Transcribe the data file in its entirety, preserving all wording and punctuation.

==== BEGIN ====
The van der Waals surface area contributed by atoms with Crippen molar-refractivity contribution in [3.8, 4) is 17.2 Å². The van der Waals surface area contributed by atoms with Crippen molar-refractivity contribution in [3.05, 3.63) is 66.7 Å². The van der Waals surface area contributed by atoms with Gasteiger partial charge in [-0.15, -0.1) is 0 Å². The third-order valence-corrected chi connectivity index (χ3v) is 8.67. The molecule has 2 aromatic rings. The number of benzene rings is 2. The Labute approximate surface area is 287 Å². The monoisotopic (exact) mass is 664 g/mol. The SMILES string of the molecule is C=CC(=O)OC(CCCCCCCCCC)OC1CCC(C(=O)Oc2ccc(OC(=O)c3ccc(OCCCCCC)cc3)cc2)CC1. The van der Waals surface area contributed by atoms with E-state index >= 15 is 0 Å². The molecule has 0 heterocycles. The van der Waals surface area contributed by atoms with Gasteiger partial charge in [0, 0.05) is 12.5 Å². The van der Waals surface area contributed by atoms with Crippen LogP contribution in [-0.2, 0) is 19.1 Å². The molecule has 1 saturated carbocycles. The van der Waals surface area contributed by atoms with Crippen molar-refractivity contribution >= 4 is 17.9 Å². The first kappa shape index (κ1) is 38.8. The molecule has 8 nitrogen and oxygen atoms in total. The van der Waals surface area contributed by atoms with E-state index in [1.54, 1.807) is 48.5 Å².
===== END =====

The van der Waals surface area contributed by atoms with Crippen molar-refractivity contribution in [3.8, 4) is 17.2 Å². The van der Waals surface area contributed by atoms with Crippen molar-refractivity contribution in [3.05, 3.63) is 66.7 Å². The van der Waals surface area contributed by atoms with Gasteiger partial charge in [-0.15, -0.1) is 0 Å². The third-order valence-corrected chi connectivity index (χ3v) is 8.67. The molecule has 2 aromatic rings. The number of benzene rings is 2. The Labute approximate surface area is 287 Å². The monoisotopic (exact) mass is 664 g/mol. The SMILES string of the molecule is C=CC(=O)OC(CCCCCCCCCC)OC1CCC(C(=O)Oc2ccc(OC(=O)c3ccc(OCCCCCC)cc3)cc2)CC1. The van der Waals surface area contributed by atoms with E-state index >= 15 is 0 Å². The molecule has 0 heterocycles. The van der Waals surface area contributed by atoms with Gasteiger partial charge in [0, 0.05) is 12.5 Å². The van der Waals surface area contributed by atoms with Crippen LogP contribution in [-0.2, 0) is 19.1 Å². The molecule has 1 saturated carbocycles. The van der Waals surface area contributed by atoms with Crippen molar-refractivity contribution >= 4 is 17.9 Å². The first kappa shape index (κ1) is 38.8. The molecule has 8 nitrogen and oxygen atoms in total. The van der Waals surface area contributed by atoms with E-state index in [1.54, 1.807) is 48.5 Å².